Following the political dominoes of international trade policy can be mind-boggling, but the basic economic principles can be simple. A tariff placed on U.S. products by another country (like meat, cheese, and soy beans) will reduce the amount (supply) of U.S. meat, cheese, and soy beans sold in other countries, and increase the amount of meat, cheese, and soy beans available for the U.S. market. In the U.S. market, this represents an increase in supply which will increase the amount meat, cheese, and soy sold in the U.S. and decrease the price of each good.
How big can this effect be?
Here are soybean futures prices in the U.S. for the last three months (from NASDAQ):
And here's a VOX story about the current supply glut of meat and cheese in the U.S. (only partially caused by tariffs, and partially caused by other interesting agricultural policies), which will eventually cause meat and cheese prices to fall in the U.S.
There’s a lot of uncertainty these days. So here’s a comforting thought: The United States of America will not run out of cheese or meat anytime soon.
US dairy producers now have a 1.39 billion-pound surplus of cheese, according to data from the US Department of Agriculture. As the Washington Post has noted, that’s the largest domestic reserve of cheddar, Swiss, American, and other cheese varieties on record.
It means there’s enough excess cheese to arm each American citizen with a hefty 4.6 pounds of the crumbly, melty, salty good stuff. Why is this happening? Simply put: US dairy producers have been overproducing milk. Thanks to selective breeding, American cows are more productive than ever. And when demand for milk and dairy goes down in the summer, dairy producers store their excess milk as cheese, which has a longer shelf life in cold storage.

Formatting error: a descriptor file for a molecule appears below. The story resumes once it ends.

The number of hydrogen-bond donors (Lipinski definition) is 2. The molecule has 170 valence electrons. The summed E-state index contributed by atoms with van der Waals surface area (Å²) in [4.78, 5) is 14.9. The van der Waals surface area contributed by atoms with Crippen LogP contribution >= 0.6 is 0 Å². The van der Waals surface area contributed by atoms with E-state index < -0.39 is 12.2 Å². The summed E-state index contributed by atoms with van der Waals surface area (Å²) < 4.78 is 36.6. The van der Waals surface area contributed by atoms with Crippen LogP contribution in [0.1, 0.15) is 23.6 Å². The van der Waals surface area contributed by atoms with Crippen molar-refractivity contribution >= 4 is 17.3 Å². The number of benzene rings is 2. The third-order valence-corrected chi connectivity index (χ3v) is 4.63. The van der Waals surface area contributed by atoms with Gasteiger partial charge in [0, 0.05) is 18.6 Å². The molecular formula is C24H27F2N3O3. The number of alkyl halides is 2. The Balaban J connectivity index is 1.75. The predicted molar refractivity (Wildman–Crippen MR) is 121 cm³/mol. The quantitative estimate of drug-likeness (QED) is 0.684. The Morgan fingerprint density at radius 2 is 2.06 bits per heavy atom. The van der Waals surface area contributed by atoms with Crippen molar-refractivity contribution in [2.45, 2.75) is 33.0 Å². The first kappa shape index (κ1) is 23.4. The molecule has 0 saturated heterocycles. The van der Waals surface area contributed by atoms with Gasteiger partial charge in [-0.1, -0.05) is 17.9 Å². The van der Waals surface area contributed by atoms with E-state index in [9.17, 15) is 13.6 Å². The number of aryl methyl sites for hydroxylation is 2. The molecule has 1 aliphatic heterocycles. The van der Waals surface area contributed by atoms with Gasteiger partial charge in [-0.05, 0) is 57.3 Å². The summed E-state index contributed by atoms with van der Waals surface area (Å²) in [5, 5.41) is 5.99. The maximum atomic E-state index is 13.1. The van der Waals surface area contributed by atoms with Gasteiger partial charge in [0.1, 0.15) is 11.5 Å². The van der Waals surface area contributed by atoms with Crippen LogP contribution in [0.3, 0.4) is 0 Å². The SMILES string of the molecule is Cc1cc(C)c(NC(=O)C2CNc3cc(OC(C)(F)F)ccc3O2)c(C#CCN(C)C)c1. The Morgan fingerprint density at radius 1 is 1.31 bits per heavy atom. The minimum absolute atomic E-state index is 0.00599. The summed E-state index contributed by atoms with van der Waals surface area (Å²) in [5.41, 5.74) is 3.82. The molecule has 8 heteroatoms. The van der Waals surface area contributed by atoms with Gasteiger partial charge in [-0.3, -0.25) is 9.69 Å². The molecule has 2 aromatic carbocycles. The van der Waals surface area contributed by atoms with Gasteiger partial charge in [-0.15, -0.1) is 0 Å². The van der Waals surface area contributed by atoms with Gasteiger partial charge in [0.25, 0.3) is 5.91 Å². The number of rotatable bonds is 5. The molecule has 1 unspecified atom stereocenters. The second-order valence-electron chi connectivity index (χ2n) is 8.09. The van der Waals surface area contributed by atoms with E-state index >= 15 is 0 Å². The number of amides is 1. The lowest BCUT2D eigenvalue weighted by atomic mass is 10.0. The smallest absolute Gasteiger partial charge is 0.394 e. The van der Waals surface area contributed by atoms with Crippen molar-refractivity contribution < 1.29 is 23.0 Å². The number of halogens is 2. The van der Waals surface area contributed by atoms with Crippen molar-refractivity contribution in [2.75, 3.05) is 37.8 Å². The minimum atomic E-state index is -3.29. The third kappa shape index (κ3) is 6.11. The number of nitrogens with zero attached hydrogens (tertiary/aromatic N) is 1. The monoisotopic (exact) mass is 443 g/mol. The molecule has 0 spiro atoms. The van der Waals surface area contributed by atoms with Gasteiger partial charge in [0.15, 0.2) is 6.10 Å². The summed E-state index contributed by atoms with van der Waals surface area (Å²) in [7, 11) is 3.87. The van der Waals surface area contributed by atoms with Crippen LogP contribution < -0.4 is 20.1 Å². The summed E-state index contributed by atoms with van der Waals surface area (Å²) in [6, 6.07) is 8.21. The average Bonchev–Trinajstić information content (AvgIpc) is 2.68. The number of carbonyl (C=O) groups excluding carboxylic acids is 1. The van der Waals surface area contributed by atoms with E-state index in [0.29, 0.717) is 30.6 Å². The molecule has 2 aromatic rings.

A similar glut exists for the meat industry. According to new data from the USDA, American meat producers now have 2.5 billion pounds of chicken, turkey, pork, and beef in cold storage, which is also a record, according to the Wall Street Journal. And producers are running out of warehouse space to store it all.
The meat stockpile is in part, the Journal reports, because of newly implemented Chinese and Mexican tariffs on American pork. These were set in retaliation for tariffs the Trump administration placed on Mexican and Chinese steel, among other goods. With slowing exports — and increased beef and poultry production partially due to falling prices of grain — American meat producers have more product in the freezer. Though that might be good news for American consumers, as meat prices are likely to drop a bit at the grocery store. (As Vox’s Tara Golshan reports, the escalating trade conflicts will likely impact the dairy industry as well.)
The upshot: The increase in domestic supply caused by increased tariffs on U.S. products sold oversees will benefit U.S. consumers (through lower prices) and harm U.S. producers (through lower prices).